Nothing Lasts Forever: Apple Is Showing Its Age

Jeff Macke

Shares of Apple (AAPL) rose modestly in early trading Monday on news that the release of the new iPad Mini and updated iPad saw strong demand, despite hurricane Sandy. "Customers around the world love the new iPad mini and fourth generation iPad," CEO Tim Cook gushed in a statement. "We set a launch weekend record and practically sold out of iPad minis."

The mini rally was welcome relief to Apple shareholders who have seen the stock fall over $100 since the September 21st release of the iPhone 5, nearly entering official bear market territory.

Perspective is in order regarding Apple shares. The stock is still up over 40% in 2012, 210% in two years and more than 7,000% over the last decade. On the way to those staggering returns Apple collapsed of almost 50% in 2008 and dropped over $100 once already in 2012. For most Apple shareholders this pullback is just another dip to be bought. Business as usual, in other words.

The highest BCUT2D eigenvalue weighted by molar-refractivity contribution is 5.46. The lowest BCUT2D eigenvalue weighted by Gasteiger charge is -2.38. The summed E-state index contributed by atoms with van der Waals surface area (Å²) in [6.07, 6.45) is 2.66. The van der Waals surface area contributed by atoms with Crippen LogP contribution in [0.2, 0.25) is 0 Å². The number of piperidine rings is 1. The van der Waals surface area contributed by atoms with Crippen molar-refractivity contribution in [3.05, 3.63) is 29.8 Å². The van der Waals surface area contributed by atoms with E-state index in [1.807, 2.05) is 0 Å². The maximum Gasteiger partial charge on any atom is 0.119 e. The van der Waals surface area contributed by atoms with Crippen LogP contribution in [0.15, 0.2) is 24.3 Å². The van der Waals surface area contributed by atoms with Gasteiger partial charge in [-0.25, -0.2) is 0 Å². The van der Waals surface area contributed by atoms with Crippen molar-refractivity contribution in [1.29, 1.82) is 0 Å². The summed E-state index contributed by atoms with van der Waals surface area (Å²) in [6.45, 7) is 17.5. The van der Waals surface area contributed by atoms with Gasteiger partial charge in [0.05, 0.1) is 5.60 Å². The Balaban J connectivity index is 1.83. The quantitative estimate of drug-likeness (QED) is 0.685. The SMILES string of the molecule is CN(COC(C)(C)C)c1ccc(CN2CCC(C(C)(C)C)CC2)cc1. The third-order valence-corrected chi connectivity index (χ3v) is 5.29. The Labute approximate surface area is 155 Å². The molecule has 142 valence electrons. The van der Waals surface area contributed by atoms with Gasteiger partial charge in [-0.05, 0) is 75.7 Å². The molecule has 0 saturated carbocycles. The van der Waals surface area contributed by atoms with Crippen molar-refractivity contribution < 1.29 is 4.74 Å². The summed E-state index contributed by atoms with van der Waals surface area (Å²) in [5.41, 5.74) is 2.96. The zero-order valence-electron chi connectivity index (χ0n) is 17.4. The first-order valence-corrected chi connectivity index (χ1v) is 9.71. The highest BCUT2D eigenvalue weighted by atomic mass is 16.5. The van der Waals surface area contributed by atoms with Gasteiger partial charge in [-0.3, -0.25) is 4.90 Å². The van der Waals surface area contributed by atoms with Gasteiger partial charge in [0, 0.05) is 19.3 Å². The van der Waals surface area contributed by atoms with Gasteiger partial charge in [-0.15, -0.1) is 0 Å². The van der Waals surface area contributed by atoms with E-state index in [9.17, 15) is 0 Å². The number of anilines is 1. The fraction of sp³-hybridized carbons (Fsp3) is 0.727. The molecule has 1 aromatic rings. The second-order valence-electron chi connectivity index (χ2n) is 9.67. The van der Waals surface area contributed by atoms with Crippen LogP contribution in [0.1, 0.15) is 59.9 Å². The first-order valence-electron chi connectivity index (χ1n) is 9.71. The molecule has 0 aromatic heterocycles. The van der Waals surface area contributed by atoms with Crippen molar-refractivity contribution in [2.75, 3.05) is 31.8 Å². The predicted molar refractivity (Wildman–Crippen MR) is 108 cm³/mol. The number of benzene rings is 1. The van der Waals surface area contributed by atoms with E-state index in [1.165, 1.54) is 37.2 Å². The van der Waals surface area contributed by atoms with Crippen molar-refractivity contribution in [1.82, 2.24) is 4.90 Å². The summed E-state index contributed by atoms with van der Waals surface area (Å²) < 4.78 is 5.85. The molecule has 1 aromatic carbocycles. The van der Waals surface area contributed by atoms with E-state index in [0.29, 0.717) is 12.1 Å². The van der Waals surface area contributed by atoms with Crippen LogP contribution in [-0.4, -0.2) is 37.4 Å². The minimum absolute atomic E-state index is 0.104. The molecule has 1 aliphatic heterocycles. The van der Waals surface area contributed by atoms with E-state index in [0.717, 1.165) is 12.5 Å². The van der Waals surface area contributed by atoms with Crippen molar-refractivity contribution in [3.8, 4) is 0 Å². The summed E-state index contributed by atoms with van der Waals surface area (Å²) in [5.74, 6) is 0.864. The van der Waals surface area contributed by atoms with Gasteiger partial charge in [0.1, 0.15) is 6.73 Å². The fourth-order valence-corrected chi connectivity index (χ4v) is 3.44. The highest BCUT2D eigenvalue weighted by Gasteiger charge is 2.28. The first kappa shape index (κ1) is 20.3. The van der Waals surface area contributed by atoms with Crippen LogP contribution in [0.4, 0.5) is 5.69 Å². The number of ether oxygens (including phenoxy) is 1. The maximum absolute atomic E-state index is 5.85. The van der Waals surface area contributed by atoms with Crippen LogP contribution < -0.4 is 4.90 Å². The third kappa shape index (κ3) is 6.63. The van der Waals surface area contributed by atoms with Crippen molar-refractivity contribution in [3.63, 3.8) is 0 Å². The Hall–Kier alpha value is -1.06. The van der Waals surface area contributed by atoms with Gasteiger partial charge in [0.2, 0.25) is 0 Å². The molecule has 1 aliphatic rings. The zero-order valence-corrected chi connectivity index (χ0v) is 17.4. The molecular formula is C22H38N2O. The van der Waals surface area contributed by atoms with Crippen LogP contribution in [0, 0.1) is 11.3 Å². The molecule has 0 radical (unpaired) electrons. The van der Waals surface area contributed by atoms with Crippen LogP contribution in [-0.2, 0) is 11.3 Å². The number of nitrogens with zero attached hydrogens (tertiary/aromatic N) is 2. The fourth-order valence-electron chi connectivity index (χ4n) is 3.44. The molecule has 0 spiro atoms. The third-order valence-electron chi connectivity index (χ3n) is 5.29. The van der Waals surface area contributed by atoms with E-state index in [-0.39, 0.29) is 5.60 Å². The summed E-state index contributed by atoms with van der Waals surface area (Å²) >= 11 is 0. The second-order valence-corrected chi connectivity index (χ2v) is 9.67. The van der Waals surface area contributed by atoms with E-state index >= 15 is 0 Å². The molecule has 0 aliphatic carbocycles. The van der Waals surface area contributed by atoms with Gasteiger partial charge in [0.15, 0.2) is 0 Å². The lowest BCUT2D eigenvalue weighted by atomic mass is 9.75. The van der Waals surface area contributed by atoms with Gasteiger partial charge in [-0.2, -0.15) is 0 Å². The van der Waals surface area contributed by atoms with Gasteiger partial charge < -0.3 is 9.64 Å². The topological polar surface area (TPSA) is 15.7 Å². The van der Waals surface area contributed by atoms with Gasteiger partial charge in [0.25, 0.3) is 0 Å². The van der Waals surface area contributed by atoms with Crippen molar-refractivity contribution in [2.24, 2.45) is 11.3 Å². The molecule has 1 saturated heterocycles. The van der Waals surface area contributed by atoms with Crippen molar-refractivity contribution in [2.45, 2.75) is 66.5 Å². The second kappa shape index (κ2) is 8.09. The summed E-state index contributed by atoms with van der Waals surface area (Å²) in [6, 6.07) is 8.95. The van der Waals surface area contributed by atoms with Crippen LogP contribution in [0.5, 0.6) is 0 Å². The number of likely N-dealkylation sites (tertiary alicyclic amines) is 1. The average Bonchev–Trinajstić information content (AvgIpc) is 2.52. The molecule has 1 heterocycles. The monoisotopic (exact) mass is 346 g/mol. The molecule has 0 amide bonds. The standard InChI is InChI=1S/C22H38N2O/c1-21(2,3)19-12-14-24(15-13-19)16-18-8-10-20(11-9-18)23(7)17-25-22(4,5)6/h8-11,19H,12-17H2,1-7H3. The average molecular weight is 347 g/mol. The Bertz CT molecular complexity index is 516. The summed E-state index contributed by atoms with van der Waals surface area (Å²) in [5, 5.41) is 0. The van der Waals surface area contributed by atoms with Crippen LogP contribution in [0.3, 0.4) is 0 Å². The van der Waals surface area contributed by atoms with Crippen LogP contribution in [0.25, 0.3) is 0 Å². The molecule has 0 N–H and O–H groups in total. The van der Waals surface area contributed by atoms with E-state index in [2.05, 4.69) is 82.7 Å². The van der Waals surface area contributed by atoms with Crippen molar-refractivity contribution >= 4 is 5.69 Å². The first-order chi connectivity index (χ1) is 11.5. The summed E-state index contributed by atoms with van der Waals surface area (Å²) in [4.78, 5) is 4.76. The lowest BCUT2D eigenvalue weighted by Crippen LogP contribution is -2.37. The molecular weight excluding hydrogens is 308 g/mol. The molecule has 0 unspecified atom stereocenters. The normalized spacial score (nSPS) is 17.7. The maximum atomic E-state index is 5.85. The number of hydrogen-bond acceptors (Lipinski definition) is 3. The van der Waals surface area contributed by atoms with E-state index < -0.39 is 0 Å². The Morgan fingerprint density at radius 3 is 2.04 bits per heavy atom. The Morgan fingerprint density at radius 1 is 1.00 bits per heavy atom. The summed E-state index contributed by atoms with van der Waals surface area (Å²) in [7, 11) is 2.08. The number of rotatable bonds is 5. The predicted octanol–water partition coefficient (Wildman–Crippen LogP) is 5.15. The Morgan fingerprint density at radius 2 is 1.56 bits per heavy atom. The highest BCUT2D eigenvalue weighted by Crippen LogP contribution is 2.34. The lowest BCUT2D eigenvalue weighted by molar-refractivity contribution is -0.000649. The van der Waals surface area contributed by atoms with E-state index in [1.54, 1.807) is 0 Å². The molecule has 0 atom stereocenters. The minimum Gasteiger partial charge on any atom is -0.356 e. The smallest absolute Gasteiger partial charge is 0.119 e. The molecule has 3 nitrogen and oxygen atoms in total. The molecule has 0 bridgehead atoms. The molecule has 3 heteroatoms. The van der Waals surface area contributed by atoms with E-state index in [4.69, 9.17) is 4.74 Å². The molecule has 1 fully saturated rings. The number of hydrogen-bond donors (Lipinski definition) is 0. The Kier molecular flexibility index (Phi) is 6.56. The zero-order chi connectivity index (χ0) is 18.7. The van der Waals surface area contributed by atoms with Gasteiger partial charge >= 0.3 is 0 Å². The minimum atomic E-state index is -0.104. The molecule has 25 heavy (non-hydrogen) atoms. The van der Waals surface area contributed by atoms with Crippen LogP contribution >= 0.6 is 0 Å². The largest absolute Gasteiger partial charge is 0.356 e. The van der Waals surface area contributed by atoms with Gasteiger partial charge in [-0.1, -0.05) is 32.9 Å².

For the last 15 years, any day the market is open has been a great day to buy Apple, but in 220 years of formal U.S. stock trading no company or stock has seen gains the likes of AAPL without a subsequent calamity. IBM (IBM) rose 1,000% in five years ending in July of 1999 then took 11 years to get back to old highs. Wal-Mart (WMT) rose 1,000% in the 1990s and went no where for the next decade. Those are best-case scenarios; most rocket stocks collapse and are never heard from again.

Apple remains the best company in the world but it's starting to show its age. The new products are tweaked up versions of the old ones rather than the innovative leaps to which users have become accustomed. The company spent nearly a year searching for a head of its wildly successful retail stores only to fire him in 10 months. Long-time execs are leaving, software "glitches" are surfacing and iPhone customer loyalty is ticking lower. Apple is even losing market share in tablets and smartphones, two categories all but invented in Cupertino.

Apple shareholders will ignore all of the above and buy the dip anyway. They may be right to do so; for now. In the larger picture the burden of proof isn't on the bears to explain why Apple will eventually falter badly but rather on the bulls to tells us why it won't.

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